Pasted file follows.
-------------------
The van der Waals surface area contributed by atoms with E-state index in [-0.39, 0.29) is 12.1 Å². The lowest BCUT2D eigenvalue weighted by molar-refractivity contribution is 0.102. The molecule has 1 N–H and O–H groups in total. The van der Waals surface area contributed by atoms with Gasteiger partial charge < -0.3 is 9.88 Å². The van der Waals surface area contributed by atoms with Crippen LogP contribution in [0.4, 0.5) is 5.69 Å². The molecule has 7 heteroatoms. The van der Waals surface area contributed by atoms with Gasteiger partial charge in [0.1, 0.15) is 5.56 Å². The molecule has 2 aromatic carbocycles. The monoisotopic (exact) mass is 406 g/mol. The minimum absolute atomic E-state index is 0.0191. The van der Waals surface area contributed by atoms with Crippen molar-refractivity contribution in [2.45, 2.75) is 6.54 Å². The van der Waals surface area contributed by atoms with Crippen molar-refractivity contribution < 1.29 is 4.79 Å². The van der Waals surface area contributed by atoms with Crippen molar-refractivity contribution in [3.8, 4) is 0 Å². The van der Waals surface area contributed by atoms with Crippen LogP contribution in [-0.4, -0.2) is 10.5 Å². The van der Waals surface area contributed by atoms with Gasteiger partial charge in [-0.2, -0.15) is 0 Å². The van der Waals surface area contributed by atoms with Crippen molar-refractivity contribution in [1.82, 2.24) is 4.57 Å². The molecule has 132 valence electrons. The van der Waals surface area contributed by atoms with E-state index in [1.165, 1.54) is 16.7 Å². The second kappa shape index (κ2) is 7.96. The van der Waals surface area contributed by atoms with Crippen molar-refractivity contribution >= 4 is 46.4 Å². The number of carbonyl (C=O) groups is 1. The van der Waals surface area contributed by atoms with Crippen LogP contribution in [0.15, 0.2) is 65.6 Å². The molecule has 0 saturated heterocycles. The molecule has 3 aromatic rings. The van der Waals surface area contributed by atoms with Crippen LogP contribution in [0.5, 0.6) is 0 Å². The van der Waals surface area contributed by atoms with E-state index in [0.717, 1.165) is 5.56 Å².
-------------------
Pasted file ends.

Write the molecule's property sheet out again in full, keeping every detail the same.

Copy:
The van der Waals surface area contributed by atoms with E-state index in [-0.39, 0.29) is 12.1 Å². The lowest BCUT2D eigenvalue weighted by molar-refractivity contribution is 0.102. The molecule has 1 N–H and O–H groups in total. The van der Waals surface area contributed by atoms with Gasteiger partial charge < -0.3 is 9.88 Å². The van der Waals surface area contributed by atoms with Crippen LogP contribution in [0.4, 0.5) is 5.69 Å². The molecule has 7 heteroatoms. The van der Waals surface area contributed by atoms with Gasteiger partial charge in [0.1, 0.15) is 5.56 Å². The molecule has 2 aromatic carbocycles. The monoisotopic (exact) mass is 406 g/mol. The minimum absolute atomic E-state index is 0.0191. The van der Waals surface area contributed by atoms with Crippen molar-refractivity contribution in [2.45, 2.75) is 6.54 Å². The van der Waals surface area contributed by atoms with Crippen molar-refractivity contribution < 1.29 is 4.79 Å². The van der Waals surface area contributed by atoms with Crippen molar-refractivity contribution in [3.8, 4) is 0 Å². The van der Waals surface area contributed by atoms with Crippen LogP contribution in [-0.4, -0.2) is 10.5 Å². The van der Waals surface area contributed by atoms with Gasteiger partial charge in [-0.2, -0.15) is 0 Å². The van der Waals surface area contributed by atoms with Crippen molar-refractivity contribution in [1.82, 2.24) is 4.57 Å². The molecule has 132 valence electrons. The van der Waals surface area contributed by atoms with E-state index in [1.165, 1.54) is 16.7 Å². The second kappa shape index (κ2) is 7.96. The van der Waals surface area contributed by atoms with Crippen molar-refractivity contribution >= 4 is 46.4 Å². The number of carbonyl (C=O) groups is 1. The van der Waals surface area contributed by atoms with Crippen LogP contribution in [0.15, 0.2) is 65.6 Å². The molecule has 0 saturated heterocycles. The molecule has 3 aromatic rings. The van der Waals surface area contributed by atoms with Crippen LogP contribution in [0.5, 0.6) is 0 Å². The van der Waals surface area contributed by atoms with E-state index in [0.717, 1.165) is 5.56 Å².